Now Featured at the Patheos Book Club
Godspeed:Making Christ's Mission Your Own
By Britt Merrick, with Allison Trowbridge
Book Excerpt: Chapter 4
The Sacred and the Soccer Games
The Christian ideal has not been tried and found wanting; it has been found difficult and left untried.
—G. K. Chesterton
If Scripture were a mountain range, the incarnation of Christ—His birth, life, work, the cross, and His resurrection—would be the tallest, most glorious peak.
In the supreme revelation of love, God came to humanity. He became like us—taking on flesh and blood. God incarnate. The incarnate Christ felt our infirmities, was tempted in all the ways we are tempted, and yet was found without sin that He might die a substitutionary death on our behalf at Calvary.
To incarnate essentially means to embody. When Christ became flesh, He embodied the very presence, nature, power, character, and glory of God. "The Word became flesh, and dwelt among us," says John 1. "No one has seen God at any time; the only begotten God who is in the bosom of the Father, He has explained Him." Jesus Christ explains the love and the person of God to humanity in the context of history.
As we've read in John 20:21, the Father sent the Son, and the Son sends us in the same way.
Being on mission then, we incarnate Christ.
In the previous chapter we looked at what it means for us to be sent into the world: what the church is sent to do... and what the church is not sent to do.
So what does it mean that we are sent in the same way Jesus was sent? How are we to understand this? How are we to live it?
The chapters to come will be our playbook for mission, based on the historical life of Jesus that is revealed to the church through the Gospels. We'll begin with the bedrock of our calling—the very model of our mission itself—the incarnation of Jesus.
To live at Godspeed is to do mission based on the person and work of Jesus Christ, God become flesh. To live at Godspeed is to practice incarnational Christianity.
COCOON, COMBAT, CONFORM
Thee church has been commissioned in the world to love the very people God loves. We are the apostolic, sent people of God, sent to be on mission and in motion in our immediate contexts for His glory.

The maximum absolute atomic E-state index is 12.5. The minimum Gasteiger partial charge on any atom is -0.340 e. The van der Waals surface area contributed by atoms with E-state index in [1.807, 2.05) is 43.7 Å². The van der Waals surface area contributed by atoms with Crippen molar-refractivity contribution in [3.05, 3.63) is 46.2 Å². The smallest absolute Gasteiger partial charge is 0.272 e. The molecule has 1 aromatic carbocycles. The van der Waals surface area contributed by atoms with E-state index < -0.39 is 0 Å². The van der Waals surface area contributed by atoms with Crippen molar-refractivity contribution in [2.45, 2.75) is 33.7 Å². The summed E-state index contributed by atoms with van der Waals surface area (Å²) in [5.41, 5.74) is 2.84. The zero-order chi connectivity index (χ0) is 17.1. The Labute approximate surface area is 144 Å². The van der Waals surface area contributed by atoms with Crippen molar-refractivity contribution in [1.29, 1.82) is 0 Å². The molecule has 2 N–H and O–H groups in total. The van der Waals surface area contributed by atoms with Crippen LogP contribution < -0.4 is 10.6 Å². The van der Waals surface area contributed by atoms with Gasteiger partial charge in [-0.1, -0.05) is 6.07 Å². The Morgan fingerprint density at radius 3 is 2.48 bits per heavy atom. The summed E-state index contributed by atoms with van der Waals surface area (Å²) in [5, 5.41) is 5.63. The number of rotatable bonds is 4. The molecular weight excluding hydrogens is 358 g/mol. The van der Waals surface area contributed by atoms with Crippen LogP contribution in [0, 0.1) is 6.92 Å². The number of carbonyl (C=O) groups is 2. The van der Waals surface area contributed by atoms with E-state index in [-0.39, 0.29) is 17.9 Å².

Unfortunately, this doesn't usually describe the church. More often than not, our proclivity as Christians is to withdraw from the world, take up arms with the world, or become like the world. In a book called The Culturally Savvy Christian, Dick Staub identified these three tendencies as cocooning, combating, and conforming. It's a great alliteration and a great revelation for the church. Let's look at all three.
The first errant tendency Christians have is to cocoon. When we discover how harsh and unfriendly the world can be, our immediate response is to retreat among like minded company. We set up exclusive Christian clubs and enclaves. Meanwhile, when we see how wonderful Jesus is, we want more than anything to be with Him in heaven. Many Christians talk about this longing all the time, and although the desire is good, Jesus prayed specifically against our feelings of escape. "I do not ask You to take them out of the world," He said to the Father. God's will until we die is that we would be on mission in the world, among the people of the world for His glory.
We also withdraw and cocoon because the world is tempting. We sense the warfare for our personal holiness and purity, and our reaction is to hunker down. We fail to lay hold of the victory and new nature we've been given through Christ Jesus. For many Christians, personal holiness and purity become the primary goal. But they are not the goal—they are a goal. Participating in and enjoying the life of Christ is the primary goal of the Christian life.
The second way Christians err is by combating. We are in a battle this side of heaven, there's no doubt about it. But in the midst of that battle the church has to realize that people are not the enemy; people are the prize.
"Our struggle is not against flesh and blood," Paul said, "but against the rulers, against the powers, against the world forces of this darkness, against the spiritual forces of wickedness."
In UnChristian, David Kinnaman and Gabe Lyons researched Christianity in America today:
"The primary reason outsiders feel hostile toward Christians, and especially conservative Christians, is not because of any specific theological perspective. What they react negatively to is our "swagger," how we go about things and the sense of self-importance we project. Outsiders say that Christians possess bark—and bite. Christians may not normally operate in attack mode, but it happens frequently enough that others have learned to watch their step around us."